Saudi Arabia is looking to Google-parent Alphabet and Amazon to build tech hub, Aramco CEO says

Key Points
  • Saudi Aramco, the world's largest energy company, is trying to enter the cloud computing and data analytics market, CEO Amin Nasser says.
  • Google-parent Alphabet and Amazon are among the the companies Aramco is considering as it seeks to build a tech hub, he tells CNBC.
Google Data Center in Council Bluffs, Iowa
Source: Google

Saudi Aramco, the world's largest energy company, is aiming to break into the cloud computing and data analytics market, and it's looking to Google-parent Alphabet and Amazon as potential partners to build a tech hub, according to the oil giant's chief executive.

A partnership with the tech titans would advance Saudi Arabia's goal of diversifying its oil-dependent economy and boost the kingdom's domestic computing muscle as it expands use of data analytics in its legacy energy businesses.

"I think both Google and Amazon and other companies are major players when it comes to cloud computing, and Aramco's definitely looking at all of these companies and looking at investment and growth in these markets in cloud computing," Aramco CEO Amin Nasser told CNBC in an interview at IHS Markit's CERAWeek in Houston.

Alphabet and Aramco have discussed forming a joint venture that would build data centers in the kingdom, The Wall Street Journal reported last month. Sources also told the Journal that Amazon is nearing a $1 billion deal to construct three data centers there.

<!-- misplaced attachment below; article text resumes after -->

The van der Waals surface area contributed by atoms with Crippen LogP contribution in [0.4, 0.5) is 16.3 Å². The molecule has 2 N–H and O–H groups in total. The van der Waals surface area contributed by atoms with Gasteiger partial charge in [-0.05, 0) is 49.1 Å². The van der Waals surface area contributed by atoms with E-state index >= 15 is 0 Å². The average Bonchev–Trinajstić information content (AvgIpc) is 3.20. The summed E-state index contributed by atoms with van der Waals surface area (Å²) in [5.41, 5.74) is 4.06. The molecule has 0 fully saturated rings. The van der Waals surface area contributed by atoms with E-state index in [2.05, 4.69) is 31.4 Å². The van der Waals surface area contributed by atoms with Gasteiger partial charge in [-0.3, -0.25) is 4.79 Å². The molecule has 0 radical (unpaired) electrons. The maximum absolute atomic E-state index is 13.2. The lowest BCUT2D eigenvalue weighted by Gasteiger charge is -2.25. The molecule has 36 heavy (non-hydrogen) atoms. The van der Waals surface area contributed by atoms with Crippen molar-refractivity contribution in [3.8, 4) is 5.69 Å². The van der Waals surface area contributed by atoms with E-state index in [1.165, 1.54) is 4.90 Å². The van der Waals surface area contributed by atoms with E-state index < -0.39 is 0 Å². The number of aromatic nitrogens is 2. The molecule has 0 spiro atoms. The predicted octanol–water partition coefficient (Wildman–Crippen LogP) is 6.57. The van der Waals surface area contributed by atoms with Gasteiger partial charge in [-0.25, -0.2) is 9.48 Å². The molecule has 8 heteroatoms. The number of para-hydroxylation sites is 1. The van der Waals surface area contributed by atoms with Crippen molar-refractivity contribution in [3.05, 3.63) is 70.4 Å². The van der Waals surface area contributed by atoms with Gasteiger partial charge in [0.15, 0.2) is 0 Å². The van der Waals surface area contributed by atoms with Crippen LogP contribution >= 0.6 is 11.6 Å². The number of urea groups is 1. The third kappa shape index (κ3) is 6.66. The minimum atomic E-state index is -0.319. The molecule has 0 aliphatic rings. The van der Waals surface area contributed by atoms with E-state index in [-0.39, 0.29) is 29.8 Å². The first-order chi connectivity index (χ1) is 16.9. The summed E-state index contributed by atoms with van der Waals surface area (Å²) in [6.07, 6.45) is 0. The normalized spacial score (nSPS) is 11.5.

Nasser said he could not reveal any more about Aramco's discussions with tech firms, except to say that the company is keen on cloud computing and is hunting for opportunities to enter the market.

Saudi Aramco has already been using data analytics to improve its operations, according to Nasser.

"It's something that we have been doing a lot of work on, and we will continue to work with our partners also to expand our operation and increase our efficiency and also cut our costs," he said.

Saudi Crown Prince Mohammed bin Salman, the 32-year-old spearheading the kingdom's economic transformation plan, is expected to visit the United States later this month.

Last year, Saudi Arabia announced tens of billions of dollars worth of deals during President Donald Trump's trip to Riyadh and during Prince Mohammed's visit to China.

Saudi Arabia plans to raise about $100 billion by selling shares of Aramco on the public market. The proceeds would underwrite the expansion of the Saudi sovereign wealth fund and its plans to diversify its economy.